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The United States' leading infectious-disease expert says the US will see "millions of cases" of COVID-19 and more than 100,000 deaths. Wochit

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You’d think a global pandemic that has sickened nearly 700,000 people, including more than 125,000 in the United States, would trigger a united response.

You’d think a domestic death toll that soared past 2,000 over the weekend would focus national leaders’ attention.

You’d think increasingly desperate calls from state governors for medical supplies would rally politicians of all stripes to work quickly and collaboratively.

You’d be dead wrong.

Even as the novel coronavirus continues to explode throughout the nation — including in Pennsylvania, which has seen some 3,300 cases and more than three dozen deaths — too many so-called leaders continue to respond to the unprecedented public-health emergency with business-as-usual blather.

Take Kentucky Republican Rep. Thomas Massie. Please!

As the House prepared to vote Friday on a $2.2 trillion emergency package of aid tied to the outbreak, as new COVID-19 cases spiked and health-care workers scrambled for medical equipment and gear, as millions of newly jobless Americans filed unemployment claims, foremost on Massie’s mind was making some misguided point about big government.

He opposed the bill, and attempted to sideline efforts to quickly approve the measure by demanding a roll call vote. That meant House members — many of whom are 65 and older and, thus, at greater risk should they contract the virus — had to trek back to Washington from all over the country, despite advisories in many areas to avoid unnecessary travel. And recall, three House members have already tested positive for the virus.

Massie didn’t get his roll call vote — enough members returned so that they could pass the measure by a simple voice vote — but he got something much rarer in Washington: A bipartisan response. Democrats and Republicans alike denounced the idiotic stunt with President Trump going so far as to say Republicans should throw him out of the party.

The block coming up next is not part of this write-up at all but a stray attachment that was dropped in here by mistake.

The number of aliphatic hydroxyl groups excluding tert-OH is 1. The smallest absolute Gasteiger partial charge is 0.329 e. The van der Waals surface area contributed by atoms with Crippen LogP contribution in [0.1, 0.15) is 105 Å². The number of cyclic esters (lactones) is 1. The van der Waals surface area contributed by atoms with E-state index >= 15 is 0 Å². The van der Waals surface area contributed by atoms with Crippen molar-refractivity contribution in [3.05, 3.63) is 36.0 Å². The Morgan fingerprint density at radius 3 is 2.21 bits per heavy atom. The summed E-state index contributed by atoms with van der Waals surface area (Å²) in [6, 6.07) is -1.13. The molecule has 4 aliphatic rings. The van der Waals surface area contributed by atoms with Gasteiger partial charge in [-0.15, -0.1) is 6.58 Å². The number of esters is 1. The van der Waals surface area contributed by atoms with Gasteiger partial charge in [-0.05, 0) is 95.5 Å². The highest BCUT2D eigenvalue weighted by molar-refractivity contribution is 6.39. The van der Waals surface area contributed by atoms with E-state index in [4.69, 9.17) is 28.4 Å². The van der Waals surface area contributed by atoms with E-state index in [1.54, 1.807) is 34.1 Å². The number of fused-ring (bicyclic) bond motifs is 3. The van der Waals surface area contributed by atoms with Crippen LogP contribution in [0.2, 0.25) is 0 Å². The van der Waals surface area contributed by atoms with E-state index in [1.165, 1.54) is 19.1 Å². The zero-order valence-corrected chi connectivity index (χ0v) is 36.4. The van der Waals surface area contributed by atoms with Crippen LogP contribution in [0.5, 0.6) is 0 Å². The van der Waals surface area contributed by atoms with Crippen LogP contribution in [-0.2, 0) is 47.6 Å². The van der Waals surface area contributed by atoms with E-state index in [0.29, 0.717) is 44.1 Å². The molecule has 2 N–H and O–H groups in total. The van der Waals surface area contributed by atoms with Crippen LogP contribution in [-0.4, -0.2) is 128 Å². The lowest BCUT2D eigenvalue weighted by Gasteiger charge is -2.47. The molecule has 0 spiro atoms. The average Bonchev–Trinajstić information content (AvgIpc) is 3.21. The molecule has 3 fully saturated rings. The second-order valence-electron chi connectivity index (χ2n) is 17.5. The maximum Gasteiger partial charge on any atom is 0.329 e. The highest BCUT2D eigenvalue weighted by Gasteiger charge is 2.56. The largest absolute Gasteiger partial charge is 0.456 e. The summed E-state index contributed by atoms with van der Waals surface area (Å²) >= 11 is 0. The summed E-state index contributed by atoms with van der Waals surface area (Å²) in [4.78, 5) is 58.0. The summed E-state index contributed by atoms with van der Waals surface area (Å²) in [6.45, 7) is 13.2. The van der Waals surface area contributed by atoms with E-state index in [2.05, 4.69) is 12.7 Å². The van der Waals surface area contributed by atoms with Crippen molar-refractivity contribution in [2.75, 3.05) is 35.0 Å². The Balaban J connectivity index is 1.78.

The president may be right about Massie but, like the congressman, he too has been unable to put the greater good ahead of his partisan, personal and often petty considerations.

Speaking Friday at the dog-and-pony show that passes for the White House’s daily update on the coronavirus response, Trump suggested assistance to Washington and Michigan be reduced because the states’ Democratic governors haven’t been sufficiently “appreciative.”

Referring to Vice President Mike Pence, whom Trump has tasked with overseeing the administration’s coronavirus response, the president told reporters, “I say, ‘Mike, don’t call the governor of Washington; you’re wasting your time with him. Don’t call the woman in Michigan. It doesn’t make any difference what happens.’ You know what I say: ‘If they don’t treat you right, I don’t call.’”

That’s preposterous. Americans are dying, state leaders are looking to the president for, if not leadership — Trump has proven such actions are beyond him — than, at least, assistance, and the president’s recommendation is to ignore them.

“The woman in Michigan,” by the way, is Gov. Gretchen Whitmer and, like other governors, she’s been rightly critical of the federal government’s haphazard, sluggish and at times indifferent response to the crisis. Trump’s characteristic reply: Insults on Twitter, including one in which he claims she’s “way in over her head.”

It is, as has become painfully obvious, the president who is out of is depth.

He continues to sow confusion where he should be providing reassurance. He substitutes self-congratulation for sober assessments of the crisis. And he reverts to dismissiveness and division when cooperation has literally become a matter of life and death.

Congressional Democrats, for their part, have been more willing to set aside partisan posturing in deference to a much-needed unified front. Despite misgivings about the emergency bill’s aid to corporations, for example, they nonetheless signed on to assure that assistance gets to small businesses and newly jobless workers post haste.

That spirit of collaboration is needed across the board and across the aisle.

The coronavirus pandemic has stricken tens of thousands, brought much of society to a standstill and thrown the economy into a likely recession. Now is not the time for business as usual.

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